NASA’s Mars Science Laboratory was lowered to the Martian surface via the sky crane, a rocket propelled stage that used its rockets to gently deliver the rover to the surface. As soon as the rover touched the surface, explosive bolts triggered to released from it from its tethers.
The sky crane then tilted 45 degrees and flew away until it ran out of fuel, at which point it crashed onto the surface. The subimage shown here shows the sky crane’s impact site, as the sky crane careened in roughly from the northwest. The impact disturbed the bright dust, revealing the darker rocky substrate. It was no light impact.
Possible pieces of the sky crane, appearing as small white dots within and at the end of the some of these dark streaks, are visible in the image and the zoomed-in version of the inset (arrows).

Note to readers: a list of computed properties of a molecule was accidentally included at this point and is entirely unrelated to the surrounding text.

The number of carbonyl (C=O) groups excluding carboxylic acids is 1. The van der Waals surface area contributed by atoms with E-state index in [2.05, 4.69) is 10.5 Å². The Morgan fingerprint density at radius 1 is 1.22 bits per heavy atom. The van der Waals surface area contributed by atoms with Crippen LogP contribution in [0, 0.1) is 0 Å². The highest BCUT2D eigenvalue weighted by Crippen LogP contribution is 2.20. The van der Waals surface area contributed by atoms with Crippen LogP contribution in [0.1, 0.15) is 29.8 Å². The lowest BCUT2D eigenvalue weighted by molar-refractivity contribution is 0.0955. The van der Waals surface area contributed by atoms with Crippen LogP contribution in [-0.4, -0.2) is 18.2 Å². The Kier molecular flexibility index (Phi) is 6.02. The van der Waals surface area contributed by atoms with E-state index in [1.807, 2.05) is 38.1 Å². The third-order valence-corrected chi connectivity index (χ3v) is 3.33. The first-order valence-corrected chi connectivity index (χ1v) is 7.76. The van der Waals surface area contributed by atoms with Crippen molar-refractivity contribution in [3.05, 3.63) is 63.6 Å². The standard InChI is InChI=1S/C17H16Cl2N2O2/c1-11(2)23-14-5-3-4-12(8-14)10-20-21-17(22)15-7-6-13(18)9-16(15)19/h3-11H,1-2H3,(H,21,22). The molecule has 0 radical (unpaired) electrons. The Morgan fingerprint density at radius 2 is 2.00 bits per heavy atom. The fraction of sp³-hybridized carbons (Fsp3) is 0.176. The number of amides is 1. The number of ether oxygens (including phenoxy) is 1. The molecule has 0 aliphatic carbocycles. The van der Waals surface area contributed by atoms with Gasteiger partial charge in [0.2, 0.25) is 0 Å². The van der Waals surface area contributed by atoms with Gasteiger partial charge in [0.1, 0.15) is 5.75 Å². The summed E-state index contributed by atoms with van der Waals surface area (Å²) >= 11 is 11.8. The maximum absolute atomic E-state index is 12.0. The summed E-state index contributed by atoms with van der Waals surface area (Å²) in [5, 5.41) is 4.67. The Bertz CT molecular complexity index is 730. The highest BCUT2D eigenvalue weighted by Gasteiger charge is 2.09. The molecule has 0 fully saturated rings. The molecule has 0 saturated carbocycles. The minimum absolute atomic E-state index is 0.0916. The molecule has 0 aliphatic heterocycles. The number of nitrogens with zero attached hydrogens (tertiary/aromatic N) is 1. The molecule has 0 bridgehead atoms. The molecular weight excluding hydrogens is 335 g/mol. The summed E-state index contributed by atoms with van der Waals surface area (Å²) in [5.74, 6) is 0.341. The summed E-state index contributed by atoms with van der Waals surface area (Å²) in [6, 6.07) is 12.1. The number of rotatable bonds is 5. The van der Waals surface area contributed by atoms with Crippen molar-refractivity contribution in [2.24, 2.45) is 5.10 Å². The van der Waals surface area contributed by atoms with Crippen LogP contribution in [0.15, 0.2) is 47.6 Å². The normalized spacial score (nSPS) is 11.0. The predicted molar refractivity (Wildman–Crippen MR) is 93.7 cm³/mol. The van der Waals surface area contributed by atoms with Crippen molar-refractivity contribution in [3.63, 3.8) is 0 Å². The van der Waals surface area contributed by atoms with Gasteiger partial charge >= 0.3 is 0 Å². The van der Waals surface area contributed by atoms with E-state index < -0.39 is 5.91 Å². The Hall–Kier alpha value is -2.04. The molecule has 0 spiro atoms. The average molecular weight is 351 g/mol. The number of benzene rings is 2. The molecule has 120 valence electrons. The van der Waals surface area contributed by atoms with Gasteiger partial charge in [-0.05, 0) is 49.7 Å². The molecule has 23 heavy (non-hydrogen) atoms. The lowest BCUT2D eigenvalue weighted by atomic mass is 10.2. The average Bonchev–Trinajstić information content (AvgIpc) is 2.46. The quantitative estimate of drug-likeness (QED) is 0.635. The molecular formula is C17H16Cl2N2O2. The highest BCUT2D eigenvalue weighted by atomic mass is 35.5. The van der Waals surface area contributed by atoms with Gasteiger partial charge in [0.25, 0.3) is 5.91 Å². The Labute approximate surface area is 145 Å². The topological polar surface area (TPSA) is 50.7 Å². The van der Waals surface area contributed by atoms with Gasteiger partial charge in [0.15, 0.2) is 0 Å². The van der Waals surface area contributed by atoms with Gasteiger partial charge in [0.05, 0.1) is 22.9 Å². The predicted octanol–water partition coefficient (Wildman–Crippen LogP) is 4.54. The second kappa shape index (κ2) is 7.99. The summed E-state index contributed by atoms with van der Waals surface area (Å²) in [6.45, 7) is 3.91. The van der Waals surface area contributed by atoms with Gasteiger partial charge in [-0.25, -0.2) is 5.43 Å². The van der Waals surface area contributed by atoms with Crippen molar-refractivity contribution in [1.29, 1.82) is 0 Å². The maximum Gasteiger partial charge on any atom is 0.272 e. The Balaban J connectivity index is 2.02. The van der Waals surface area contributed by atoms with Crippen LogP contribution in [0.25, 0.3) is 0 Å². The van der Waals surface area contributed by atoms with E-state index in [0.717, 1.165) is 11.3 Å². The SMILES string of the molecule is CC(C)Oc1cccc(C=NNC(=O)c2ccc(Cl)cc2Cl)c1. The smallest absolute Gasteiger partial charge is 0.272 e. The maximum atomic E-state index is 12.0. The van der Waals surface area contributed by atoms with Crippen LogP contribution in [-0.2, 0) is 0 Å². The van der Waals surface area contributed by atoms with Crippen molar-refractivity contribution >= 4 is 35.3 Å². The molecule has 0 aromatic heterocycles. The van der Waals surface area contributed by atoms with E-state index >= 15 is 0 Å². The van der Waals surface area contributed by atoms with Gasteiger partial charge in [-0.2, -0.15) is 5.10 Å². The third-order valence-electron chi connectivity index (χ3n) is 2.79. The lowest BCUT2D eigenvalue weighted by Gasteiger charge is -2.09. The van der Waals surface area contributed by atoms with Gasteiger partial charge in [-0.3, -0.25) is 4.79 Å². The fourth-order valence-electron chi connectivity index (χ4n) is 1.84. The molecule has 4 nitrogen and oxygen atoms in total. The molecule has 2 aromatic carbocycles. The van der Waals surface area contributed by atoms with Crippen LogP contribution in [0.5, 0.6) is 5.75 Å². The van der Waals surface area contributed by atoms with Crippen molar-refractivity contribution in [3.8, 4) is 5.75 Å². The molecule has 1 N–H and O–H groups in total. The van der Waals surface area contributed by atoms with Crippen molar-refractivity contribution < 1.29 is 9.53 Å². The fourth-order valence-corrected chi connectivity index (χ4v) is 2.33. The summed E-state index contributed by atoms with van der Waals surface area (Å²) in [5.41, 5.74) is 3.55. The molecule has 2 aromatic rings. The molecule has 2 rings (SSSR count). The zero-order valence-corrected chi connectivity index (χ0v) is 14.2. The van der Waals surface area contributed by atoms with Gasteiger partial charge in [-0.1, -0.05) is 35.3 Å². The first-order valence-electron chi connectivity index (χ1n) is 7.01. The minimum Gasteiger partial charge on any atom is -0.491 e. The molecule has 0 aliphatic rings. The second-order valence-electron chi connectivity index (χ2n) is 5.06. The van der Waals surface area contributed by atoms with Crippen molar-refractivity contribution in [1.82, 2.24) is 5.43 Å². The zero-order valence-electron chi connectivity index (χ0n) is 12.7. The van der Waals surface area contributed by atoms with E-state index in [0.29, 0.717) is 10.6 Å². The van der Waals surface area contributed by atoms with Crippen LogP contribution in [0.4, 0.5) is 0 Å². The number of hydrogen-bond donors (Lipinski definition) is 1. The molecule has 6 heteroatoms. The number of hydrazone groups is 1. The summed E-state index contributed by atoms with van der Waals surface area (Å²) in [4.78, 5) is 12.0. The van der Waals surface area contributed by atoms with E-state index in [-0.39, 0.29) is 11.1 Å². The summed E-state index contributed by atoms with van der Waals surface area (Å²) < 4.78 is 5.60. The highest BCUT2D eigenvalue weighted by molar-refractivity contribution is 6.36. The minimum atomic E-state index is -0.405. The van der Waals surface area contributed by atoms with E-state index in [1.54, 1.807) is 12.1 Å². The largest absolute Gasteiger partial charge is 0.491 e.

Written by: Eldar Noe
Oblique View of Mount Sharp in Gale Crater
This image was acquired 24 hours after MSL landed to locate the hardware on the surface.
The color strip didn’t cover the hardware, but does provide a spectacular oblique view of the central mound or “Mount Sharp” (Aeolis Mons).
The viewing angle is 45 degrees, like looking out an airplane window. The subimage has been rotated 90 degrees to provide this perspective.
Written by: Alfred McEwen
(5 September 2012)
More info and image formats at http://hirise.lpl.arizona.edu/ESP_028269_1755
Image: NASA/JPL/University of Arizona